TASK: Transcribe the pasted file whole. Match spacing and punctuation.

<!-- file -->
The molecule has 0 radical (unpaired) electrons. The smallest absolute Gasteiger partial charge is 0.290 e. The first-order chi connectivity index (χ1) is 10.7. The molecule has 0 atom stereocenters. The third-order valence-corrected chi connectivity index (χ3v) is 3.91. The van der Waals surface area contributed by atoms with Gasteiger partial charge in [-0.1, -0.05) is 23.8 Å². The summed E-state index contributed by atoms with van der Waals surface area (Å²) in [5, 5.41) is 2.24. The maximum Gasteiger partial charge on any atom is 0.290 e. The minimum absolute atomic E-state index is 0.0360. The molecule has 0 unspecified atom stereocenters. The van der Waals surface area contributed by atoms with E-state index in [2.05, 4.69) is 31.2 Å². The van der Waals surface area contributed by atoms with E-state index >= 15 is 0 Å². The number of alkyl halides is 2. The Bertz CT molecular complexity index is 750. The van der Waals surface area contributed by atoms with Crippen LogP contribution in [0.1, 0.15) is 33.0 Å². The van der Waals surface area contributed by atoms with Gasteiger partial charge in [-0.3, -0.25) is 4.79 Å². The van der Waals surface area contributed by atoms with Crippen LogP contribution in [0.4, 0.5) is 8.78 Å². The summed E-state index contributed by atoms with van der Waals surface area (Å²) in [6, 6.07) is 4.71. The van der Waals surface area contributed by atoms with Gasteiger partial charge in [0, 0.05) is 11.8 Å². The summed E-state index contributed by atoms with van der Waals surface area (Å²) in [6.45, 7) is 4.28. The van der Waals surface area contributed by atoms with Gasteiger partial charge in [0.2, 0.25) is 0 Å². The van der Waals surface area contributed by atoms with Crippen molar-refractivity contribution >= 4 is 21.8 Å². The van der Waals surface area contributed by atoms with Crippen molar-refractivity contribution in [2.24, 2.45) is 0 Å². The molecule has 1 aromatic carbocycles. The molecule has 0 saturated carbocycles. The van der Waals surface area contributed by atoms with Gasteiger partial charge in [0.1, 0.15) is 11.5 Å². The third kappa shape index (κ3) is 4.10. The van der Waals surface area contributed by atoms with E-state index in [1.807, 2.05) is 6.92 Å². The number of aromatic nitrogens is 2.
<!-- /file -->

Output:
The molecule has 0 radical (unpaired) electrons. The smallest absolute Gasteiger partial charge is 0.290 e. The first-order chi connectivity index (χ1) is 10.7. The molecule has 0 atom stereocenters. The third-order valence-corrected chi connectivity index (χ3v) is 3.91. The van der Waals surface area contributed by atoms with Gasteiger partial charge in [-0.1, -0.05) is 23.8 Å². The summed E-state index contributed by atoms with van der Waals surface area (Å²) in [5, 5.41) is 2.24. The maximum Gasteiger partial charge on any atom is 0.290 e. The minimum absolute atomic E-state index is 0.0360. The molecule has 0 unspecified atom stereocenters. The van der Waals surface area contributed by atoms with E-state index in [2.05, 4.69) is 31.2 Å². The van der Waals surface area contributed by atoms with E-state index >= 15 is 0 Å². The number of alkyl halides is 2. The Bertz CT molecular complexity index is 750. The van der Waals surface area contributed by atoms with Crippen LogP contribution in [0.1, 0.15) is 33.0 Å². The van der Waals surface area contributed by atoms with Gasteiger partial charge in [-0.3, -0.25) is 4.79 Å². The van der Waals surface area contributed by atoms with Crippen LogP contribution in [0.4, 0.5) is 8.78 Å². The summed E-state index contributed by atoms with van der Waals surface area (Å²) in [6, 6.07) is 4.71. The van der Waals surface area contributed by atoms with Gasteiger partial charge in [0, 0.05) is 11.8 Å². The summed E-state index contributed by atoms with van der Waals surface area (Å²) in [6.45, 7) is 4.28. The van der Waals surface area contributed by atoms with Gasteiger partial charge in [0.2, 0.25) is 0 Å². The van der Waals surface area contributed by atoms with Crippen molar-refractivity contribution >= 4 is 21.8 Å². The van der Waals surface area contributed by atoms with Crippen molar-refractivity contribution in [2.24, 2.45) is 0 Å². The molecule has 1 aromatic carbocycles. The molecule has 0 saturated carbocycles. The van der Waals surface area contributed by atoms with Gasteiger partial charge in [0.1, 0.15) is 11.5 Å². The third kappa shape index (κ3) is 4.10. The van der Waals surface area contributed by atoms with E-state index in [1.807, 2.05) is 6.92 Å². The number of aromatic nitrogens is 2.